But I understand that this can seem like a cop-out to some; a means by which to rationalize one’s unwillingness to cease hiding behind the relatively safe anonymity of the internet. Nonetheless, despite understanding where this sentiment is coming from, it’s a point with which I will cordially have to disagree, as I think the reasons for a person’s decision to remain anonymous online are too varied to be so easily dismissed. Also, even if the stated reason is the correct one, I don’t personally see anything inherently wrong with taking advantage of “the relatively safe anonymity of the internet” in and of itself, because in a world where so much of our online identity is so readily available for determined, potentially deranged individuals to found out life-threatening information about us for no other reason that some random opinion we shared online didn’t sit well with their delicate sensibilities, having a wall of separation in place between the person and her/his freedom of expression can be a valued tool of communication, rather a deterrent of it.
All the best,
P.S. Yes, Sascha is my name.
P.S.S. Yes, I am in fact male, and living with what is a predominantly female name in North America. Very trendy of me, indeed.
I have always been told that I have an eye contact problem. When most people hear this, they assume that I mean how I have trouble maintaining eye contact. However, my apparent problem is the exact opposite; I’m told that I make too much eye contact with people while speaking with them.
It is one complaint that has followed me all throughout my childhood (and subsequent adult years), by people alleging that I am not showing them proper respect because I insist on “staring” at them as we talk. Yet, despite numerous attempts to remedy this supposed faux pas of mine, I have never really been able to figure out what the socially acceptable amount of eye contact is supposed to be. Hence, what results is me trying to simultaneously give someone my complete attention, while worrying that I have given her/him too much attention, and made her/him feel uncomfortable because of it.
The reason I have always been inclined to make direct eye contact with whomever I happen to be speaking to at the moment, is my desire to hear and understand every word that is being spoken to me by said individual. I make the assumption that if you find it worthwhile to approach me in conversation about a topic, you want me to actually listen to what you have to say, and not nod my head and shift my eyes aimlessly, looking for a distraction to avoid looking at your eyes.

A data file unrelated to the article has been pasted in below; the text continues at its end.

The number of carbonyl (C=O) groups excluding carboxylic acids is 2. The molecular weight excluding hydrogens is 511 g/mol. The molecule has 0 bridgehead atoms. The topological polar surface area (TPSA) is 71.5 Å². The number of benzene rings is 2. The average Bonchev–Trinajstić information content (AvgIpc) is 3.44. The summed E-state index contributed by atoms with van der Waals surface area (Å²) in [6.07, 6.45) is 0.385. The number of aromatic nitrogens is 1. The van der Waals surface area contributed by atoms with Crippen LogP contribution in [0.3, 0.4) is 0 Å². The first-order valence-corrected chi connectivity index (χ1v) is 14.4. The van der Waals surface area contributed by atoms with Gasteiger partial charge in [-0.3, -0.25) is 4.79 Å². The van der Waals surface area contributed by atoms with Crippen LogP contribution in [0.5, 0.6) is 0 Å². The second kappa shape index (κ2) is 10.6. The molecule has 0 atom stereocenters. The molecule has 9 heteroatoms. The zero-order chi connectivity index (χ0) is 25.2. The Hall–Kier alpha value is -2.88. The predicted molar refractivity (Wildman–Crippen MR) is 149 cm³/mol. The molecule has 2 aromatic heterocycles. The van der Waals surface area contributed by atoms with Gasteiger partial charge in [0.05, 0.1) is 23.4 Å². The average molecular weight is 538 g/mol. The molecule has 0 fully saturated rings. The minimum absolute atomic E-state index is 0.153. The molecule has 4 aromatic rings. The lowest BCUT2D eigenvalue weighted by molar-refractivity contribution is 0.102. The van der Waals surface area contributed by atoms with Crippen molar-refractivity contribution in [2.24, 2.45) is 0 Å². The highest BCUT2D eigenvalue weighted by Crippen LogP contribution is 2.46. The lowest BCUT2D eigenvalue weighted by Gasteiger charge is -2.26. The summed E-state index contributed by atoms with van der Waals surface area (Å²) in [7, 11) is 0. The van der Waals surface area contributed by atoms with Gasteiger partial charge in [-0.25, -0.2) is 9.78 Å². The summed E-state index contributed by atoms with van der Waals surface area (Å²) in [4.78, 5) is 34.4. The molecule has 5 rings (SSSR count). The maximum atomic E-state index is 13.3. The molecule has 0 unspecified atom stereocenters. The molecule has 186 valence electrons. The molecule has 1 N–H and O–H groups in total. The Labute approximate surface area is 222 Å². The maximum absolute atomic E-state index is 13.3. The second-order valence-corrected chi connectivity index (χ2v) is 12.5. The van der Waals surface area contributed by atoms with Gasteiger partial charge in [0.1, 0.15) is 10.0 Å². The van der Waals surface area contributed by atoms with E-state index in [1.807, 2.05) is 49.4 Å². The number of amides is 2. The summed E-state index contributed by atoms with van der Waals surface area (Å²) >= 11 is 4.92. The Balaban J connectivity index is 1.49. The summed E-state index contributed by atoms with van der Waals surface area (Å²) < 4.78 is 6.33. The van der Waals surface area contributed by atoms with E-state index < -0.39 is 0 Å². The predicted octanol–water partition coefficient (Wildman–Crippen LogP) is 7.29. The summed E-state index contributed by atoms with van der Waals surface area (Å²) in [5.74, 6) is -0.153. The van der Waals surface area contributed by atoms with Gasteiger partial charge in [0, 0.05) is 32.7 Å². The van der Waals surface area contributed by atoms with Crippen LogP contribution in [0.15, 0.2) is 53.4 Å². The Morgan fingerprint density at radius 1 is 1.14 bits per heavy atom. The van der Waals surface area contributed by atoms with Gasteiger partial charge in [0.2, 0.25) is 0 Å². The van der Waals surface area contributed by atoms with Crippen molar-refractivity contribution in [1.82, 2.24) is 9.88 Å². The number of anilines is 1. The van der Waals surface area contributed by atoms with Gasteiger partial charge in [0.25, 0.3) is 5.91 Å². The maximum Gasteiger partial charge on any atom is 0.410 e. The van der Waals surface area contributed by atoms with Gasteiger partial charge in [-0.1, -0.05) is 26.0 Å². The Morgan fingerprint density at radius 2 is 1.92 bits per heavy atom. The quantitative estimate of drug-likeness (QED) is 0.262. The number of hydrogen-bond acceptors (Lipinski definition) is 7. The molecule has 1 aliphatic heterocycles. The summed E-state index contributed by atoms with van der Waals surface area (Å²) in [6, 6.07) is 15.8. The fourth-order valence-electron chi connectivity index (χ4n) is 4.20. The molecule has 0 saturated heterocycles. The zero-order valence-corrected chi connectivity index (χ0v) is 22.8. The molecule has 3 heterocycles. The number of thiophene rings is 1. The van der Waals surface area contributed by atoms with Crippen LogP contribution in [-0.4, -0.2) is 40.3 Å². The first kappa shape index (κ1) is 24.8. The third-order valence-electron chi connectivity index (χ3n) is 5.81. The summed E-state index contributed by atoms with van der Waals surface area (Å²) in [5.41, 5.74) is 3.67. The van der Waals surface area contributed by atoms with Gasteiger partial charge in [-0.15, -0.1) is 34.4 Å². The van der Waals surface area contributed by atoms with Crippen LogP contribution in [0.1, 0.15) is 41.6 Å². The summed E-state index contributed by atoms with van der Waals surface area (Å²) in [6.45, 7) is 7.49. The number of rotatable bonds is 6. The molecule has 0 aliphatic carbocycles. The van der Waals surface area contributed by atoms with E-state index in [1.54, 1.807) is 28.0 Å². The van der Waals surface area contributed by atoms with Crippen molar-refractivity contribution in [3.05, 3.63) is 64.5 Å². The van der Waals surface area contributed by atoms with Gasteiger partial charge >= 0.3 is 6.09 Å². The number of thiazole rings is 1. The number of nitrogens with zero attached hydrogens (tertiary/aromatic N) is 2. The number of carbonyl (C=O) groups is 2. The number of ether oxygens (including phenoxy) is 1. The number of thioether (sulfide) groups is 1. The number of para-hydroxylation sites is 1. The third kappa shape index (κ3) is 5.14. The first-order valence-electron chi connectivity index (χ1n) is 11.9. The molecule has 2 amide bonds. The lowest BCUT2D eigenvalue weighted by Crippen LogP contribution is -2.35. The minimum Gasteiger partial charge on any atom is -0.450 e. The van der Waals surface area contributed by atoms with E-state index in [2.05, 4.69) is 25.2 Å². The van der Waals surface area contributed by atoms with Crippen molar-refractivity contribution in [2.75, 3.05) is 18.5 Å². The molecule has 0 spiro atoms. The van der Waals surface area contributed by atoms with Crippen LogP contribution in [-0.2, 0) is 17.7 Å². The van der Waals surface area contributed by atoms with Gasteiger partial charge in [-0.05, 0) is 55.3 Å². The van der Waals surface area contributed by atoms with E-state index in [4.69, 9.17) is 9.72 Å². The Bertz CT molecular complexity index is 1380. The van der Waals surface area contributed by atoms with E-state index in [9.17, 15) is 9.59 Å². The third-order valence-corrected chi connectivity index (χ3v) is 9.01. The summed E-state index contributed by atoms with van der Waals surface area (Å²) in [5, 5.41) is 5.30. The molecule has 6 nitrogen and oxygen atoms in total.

The strangest part is that when I’m confronted about my intense eye contact habit, and told that I’m being rude to the person whose words I’m trying to hear, my sincere request to get some constructive feedback on the matter is always met with scorn. “You should already know why it’s obviously wrong,” is the answer I usually get (which is obviously asinine since I obviously don’t know). The second most common answer is that it makes the person I’m speaking to uncomfortable, which though reasonable, still doesn’t validate the notion that my behavior is wrong.
Breaking the routine of a person with obsessive compulsive disorder will definitely make the person afflicted with OCD uncomfortable, but doing so is a necessary step in getting the person to break away from her/his compulsion (assuming the person wants to break from it). In that same regard, how can I be sure that it is not society’s aversion to eye contact that is the problem here?
I know from my experience teaching in a classroom that students who actually look at me as I’m lecturing tend to retain more information, than those who never lift their heads from the paper in front of them. This is because communication is not strictly verbal, so being told to listen with just my ears and never my eyes comes across as a strange demand to me, since I know that I will register more of what you’re saying if I look at you while we’re conversing. Do you not want me to grasp and thoroughly contemplate everything you have to say?
And, yes, I’m aware that there are people who have different kinds of social anxieties and communicative disorders, who are physically and psychologically incapable of making eye contact with others. But I have a hard time believing that the vast majority of people I happen to come across in casually conversation fall into this category. Also, as someone who suffers from stage fright, I can totally understand the desire to not have people gawk at you incessantly while I’m giving a talk. However, the issue I’m referring to here is limited strictly to a one-on-one conversation, usually started by someone approaching me to discuss a topic s/he feels is important enough to speak to me about. The idea that it is impolite to maintain eye contact with someone who has chosen to speak with me, baffles me to no end, and honestly makes me wonder about the state of our self-worth as a people, when we are so easily unnerved and intimidated by anyone who dares to closely observe and pay attention to what we have to say.
Despite having said all this, I do constantly try to accommodate to people’s desires and limit the amount eye contact I give to a person during conversation, but I really wish someone would give me the guidelines to how much is too much, or not enough, since I obviously am not able to figure it out on my own.